Ben Westhaven’s silent partner in Tibet, was an Englishman who had become involved in the election of the next Dali Lama who the Chinese Communist considered assassinating. It looked like the Lama, his family and court – along with a thousand monks – may have to flee Tibet! But, where would they go? America would be ideal. But, what about the WASPs? America’s established Protestants would not tolerate a foreign religious sect setting up shop in the land that Ben Franklin made. We’re talking about 10,000 Tibetans – for starters! San Francisco would be ideal because there was already acceptance for people of the Asian race, as long as they made money, didn’t marry their daughters, and stayed off the doll Oh, and no begging!
Fenwick Purvis came up with a brilliant plan. He would secretly found a company that would make a product American Citizens would be come addicted to, could not live without, like coffee. He was using the Boxer Rebellion as a model and the Dharma-Shave company. Amost everyone addicted to shaving. Short of importing opium, what else do anglos want more than anything, especially capitalist that invest in the Stock Market?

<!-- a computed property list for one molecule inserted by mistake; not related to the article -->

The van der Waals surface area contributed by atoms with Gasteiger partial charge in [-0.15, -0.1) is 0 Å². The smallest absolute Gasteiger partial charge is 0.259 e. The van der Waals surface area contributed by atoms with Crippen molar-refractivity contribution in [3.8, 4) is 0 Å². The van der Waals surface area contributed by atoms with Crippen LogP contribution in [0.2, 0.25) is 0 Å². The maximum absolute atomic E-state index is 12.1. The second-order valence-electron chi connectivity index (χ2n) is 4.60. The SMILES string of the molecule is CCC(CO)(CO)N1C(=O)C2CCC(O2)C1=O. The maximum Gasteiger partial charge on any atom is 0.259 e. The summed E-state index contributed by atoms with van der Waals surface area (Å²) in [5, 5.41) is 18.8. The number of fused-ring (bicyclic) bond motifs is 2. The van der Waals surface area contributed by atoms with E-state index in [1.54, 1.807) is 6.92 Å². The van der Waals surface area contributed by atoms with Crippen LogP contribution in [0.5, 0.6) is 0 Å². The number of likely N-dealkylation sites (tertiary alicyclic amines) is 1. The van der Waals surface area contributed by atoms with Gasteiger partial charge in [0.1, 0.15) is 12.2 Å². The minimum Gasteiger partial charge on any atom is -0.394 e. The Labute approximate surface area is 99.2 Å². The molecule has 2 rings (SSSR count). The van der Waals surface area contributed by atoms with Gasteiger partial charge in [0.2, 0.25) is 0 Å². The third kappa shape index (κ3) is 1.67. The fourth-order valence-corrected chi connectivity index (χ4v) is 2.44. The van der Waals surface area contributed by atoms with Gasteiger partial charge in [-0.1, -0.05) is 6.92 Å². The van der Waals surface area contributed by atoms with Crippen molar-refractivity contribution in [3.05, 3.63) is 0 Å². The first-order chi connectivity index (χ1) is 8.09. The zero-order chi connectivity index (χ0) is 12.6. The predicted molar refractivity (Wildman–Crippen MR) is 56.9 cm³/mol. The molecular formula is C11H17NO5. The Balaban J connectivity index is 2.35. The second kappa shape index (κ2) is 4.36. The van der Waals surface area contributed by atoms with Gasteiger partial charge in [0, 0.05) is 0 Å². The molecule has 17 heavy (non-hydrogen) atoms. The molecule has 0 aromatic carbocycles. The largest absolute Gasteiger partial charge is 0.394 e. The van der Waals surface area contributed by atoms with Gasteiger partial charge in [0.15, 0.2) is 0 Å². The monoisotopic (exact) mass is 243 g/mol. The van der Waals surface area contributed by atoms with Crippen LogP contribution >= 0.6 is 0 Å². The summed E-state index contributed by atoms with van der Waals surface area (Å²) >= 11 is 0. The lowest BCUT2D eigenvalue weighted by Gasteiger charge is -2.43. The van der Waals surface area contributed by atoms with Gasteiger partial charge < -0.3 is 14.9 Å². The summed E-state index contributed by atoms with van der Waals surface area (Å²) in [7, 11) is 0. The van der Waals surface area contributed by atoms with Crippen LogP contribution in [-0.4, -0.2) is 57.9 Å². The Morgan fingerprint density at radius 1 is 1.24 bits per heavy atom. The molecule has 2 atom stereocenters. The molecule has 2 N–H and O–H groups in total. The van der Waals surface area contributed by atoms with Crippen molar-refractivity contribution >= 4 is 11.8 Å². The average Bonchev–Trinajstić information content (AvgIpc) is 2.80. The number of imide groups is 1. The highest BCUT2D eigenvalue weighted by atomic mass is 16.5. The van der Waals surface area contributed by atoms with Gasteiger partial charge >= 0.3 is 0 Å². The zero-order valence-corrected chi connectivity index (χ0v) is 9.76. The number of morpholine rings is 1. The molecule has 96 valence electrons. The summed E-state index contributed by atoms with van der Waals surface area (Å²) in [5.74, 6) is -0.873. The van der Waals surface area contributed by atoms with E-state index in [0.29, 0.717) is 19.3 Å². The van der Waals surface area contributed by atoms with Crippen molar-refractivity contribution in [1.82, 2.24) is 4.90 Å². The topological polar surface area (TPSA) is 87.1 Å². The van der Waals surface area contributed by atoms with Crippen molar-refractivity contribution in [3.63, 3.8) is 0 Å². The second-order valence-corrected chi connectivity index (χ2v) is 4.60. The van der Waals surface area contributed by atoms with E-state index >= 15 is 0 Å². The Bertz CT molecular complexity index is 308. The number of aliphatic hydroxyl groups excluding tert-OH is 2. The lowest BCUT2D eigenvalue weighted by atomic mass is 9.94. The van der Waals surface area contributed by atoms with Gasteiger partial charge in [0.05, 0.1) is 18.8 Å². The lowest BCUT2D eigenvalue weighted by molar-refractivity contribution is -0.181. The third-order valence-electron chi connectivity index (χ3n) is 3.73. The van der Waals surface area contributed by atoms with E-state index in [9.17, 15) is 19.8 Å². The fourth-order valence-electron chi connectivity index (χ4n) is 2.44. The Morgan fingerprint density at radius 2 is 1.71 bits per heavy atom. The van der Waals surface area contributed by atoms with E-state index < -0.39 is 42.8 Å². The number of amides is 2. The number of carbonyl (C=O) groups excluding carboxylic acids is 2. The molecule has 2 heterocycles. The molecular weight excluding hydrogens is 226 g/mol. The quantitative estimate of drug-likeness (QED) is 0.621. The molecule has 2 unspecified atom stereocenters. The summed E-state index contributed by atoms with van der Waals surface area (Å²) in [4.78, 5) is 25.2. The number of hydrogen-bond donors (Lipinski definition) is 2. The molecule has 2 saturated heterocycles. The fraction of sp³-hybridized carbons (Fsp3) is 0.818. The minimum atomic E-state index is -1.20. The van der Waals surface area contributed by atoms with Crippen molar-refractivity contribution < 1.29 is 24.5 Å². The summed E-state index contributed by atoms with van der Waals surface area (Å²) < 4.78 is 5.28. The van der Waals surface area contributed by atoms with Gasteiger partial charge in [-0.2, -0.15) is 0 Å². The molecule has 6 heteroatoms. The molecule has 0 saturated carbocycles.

Purvis describes the gold light he was bathed in for a month after he invented THE FORTUNE COOKIE. Everyone wants a glimpse into the future so they can tweek the present, load the dice, play in a crooked game. This is right out of P.T. Barnum, and later W.C. Fields when he said;
“You can’t cheat an honest man!”
The plan was to make the new Dali Lama a respected capitalist who would be good for American business. He would also pay his taxes and hire anglos to make his product. These bald-headed freaks in orange robes, are just business people like you and me.
Purvis was close with a Japanese Buddhist from San Francisco whose father is responsible for the Japanese Tea Gardens. This garden would be ground zero for the greatest marketing scheme of all time. But, as Steinbeck pointed out;